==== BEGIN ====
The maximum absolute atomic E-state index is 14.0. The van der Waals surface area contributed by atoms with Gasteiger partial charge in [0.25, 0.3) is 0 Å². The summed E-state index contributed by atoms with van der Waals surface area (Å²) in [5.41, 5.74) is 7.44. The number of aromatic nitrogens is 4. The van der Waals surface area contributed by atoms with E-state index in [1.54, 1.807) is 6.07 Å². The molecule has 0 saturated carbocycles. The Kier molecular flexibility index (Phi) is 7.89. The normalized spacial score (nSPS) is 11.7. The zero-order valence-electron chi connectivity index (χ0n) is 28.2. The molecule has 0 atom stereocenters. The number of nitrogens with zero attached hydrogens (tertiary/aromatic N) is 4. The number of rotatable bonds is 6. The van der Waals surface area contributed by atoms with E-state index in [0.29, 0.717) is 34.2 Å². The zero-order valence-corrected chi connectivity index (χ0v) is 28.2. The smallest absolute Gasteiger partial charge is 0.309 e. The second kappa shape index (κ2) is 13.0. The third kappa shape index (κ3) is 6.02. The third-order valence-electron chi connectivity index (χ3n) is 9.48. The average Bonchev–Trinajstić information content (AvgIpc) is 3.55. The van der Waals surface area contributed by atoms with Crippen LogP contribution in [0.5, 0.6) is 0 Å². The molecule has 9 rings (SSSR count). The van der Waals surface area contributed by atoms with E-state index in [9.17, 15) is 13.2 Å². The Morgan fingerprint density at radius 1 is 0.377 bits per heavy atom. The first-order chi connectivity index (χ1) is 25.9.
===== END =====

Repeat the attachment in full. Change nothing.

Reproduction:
The maximum absolute atomic E-state index is 14.0. The van der Waals surface area contributed by atoms with Gasteiger partial charge in [0.25, 0.3) is 0 Å². The summed E-state index contributed by atoms with van der Waals surface area (Å²) in [5.41, 5.74) is 7.44. The number of aromatic nitrogens is 4. The van der Waals surface area contributed by atoms with E-state index in [1.54, 1.807) is 6.07 Å². The molecule has 0 saturated carbocycles. The Kier molecular flexibility index (Phi) is 7.89. The normalized spacial score (nSPS) is 11.7. The zero-order valence-electron chi connectivity index (χ0n) is 28.2. The molecule has 0 atom stereocenters. The number of nitrogens with zero attached hydrogens (tertiary/aromatic N) is 4. The number of rotatable bonds is 6. The van der Waals surface area contributed by atoms with E-state index in [0.29, 0.717) is 34.2 Å². The zero-order valence-corrected chi connectivity index (χ0v) is 28.2. The smallest absolute Gasteiger partial charge is 0.309 e. The second kappa shape index (κ2) is 13.0. The third kappa shape index (κ3) is 6.02. The third-order valence-electron chi connectivity index (χ3n) is 9.48. The average Bonchev–Trinajstić information content (AvgIpc) is 3.55. The van der Waals surface area contributed by atoms with Crippen LogP contribution in [0.5, 0.6) is 0 Å². The molecule has 9 rings (SSSR count). The van der Waals surface area contributed by atoms with E-state index in [9.17, 15) is 13.2 Å². The Morgan fingerprint density at radius 1 is 0.377 bits per heavy atom. The first-order chi connectivity index (χ1) is 25.9.